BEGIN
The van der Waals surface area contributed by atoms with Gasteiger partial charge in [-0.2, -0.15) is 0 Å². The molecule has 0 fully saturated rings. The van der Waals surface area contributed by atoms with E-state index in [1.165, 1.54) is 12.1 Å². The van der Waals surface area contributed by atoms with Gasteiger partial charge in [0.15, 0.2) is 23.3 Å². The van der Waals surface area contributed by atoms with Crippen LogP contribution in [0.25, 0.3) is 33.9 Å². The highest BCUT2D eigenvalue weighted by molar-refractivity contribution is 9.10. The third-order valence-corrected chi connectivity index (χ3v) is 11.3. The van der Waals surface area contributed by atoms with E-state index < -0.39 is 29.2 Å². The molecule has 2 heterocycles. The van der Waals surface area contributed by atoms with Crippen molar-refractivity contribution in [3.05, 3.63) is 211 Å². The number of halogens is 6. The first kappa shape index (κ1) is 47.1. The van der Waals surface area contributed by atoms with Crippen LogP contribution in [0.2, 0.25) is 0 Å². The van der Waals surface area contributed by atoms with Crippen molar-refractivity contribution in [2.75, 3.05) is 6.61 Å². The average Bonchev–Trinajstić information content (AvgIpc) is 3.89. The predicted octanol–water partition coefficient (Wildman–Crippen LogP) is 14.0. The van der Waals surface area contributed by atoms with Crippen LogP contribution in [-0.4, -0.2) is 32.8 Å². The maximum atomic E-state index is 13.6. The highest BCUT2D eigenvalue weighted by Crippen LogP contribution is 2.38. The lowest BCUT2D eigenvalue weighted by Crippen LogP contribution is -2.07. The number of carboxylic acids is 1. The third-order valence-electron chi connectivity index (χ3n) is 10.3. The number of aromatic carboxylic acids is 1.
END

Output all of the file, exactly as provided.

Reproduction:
The van der Waals surface area contributed by atoms with Gasteiger partial charge in [-0.2, -0.15) is 0 Å². The molecule has 0 fully saturated rings. The van der Waals surface area contributed by atoms with E-state index in [1.165, 1.54) is 12.1 Å². The van der Waals surface area contributed by atoms with Gasteiger partial charge in [0.15, 0.2) is 23.3 Å². The van der Waals surface area contributed by atoms with Crippen LogP contribution in [0.25, 0.3) is 33.9 Å². The highest BCUT2D eigenvalue weighted by molar-refractivity contribution is 9.10. The third-order valence-corrected chi connectivity index (χ3v) is 11.3. The van der Waals surface area contributed by atoms with E-state index < -0.39 is 29.2 Å². The molecule has 2 heterocycles. The van der Waals surface area contributed by atoms with Crippen molar-refractivity contribution in [3.05, 3.63) is 211 Å². The number of halogens is 6. The first kappa shape index (κ1) is 47.1. The van der Waals surface area contributed by atoms with Crippen LogP contribution in [0.2, 0.25) is 0 Å². The van der Waals surface area contributed by atoms with Crippen molar-refractivity contribution in [2.75, 3.05) is 6.61 Å². The average Bonchev–Trinajstić information content (AvgIpc) is 3.89. The predicted octanol–water partition coefficient (Wildman–Crippen LogP) is 14.0. The van der Waals surface area contributed by atoms with Crippen LogP contribution in [-0.4, -0.2) is 32.8 Å². The maximum atomic E-state index is 13.6. The highest BCUT2D eigenvalue weighted by Crippen LogP contribution is 2.38. The lowest BCUT2D eigenvalue weighted by Crippen LogP contribution is -2.07. The number of carboxylic acids is 1. The third-order valence-electron chi connectivity index (χ3n) is 10.3. The number of aromatic carboxylic acids is 1.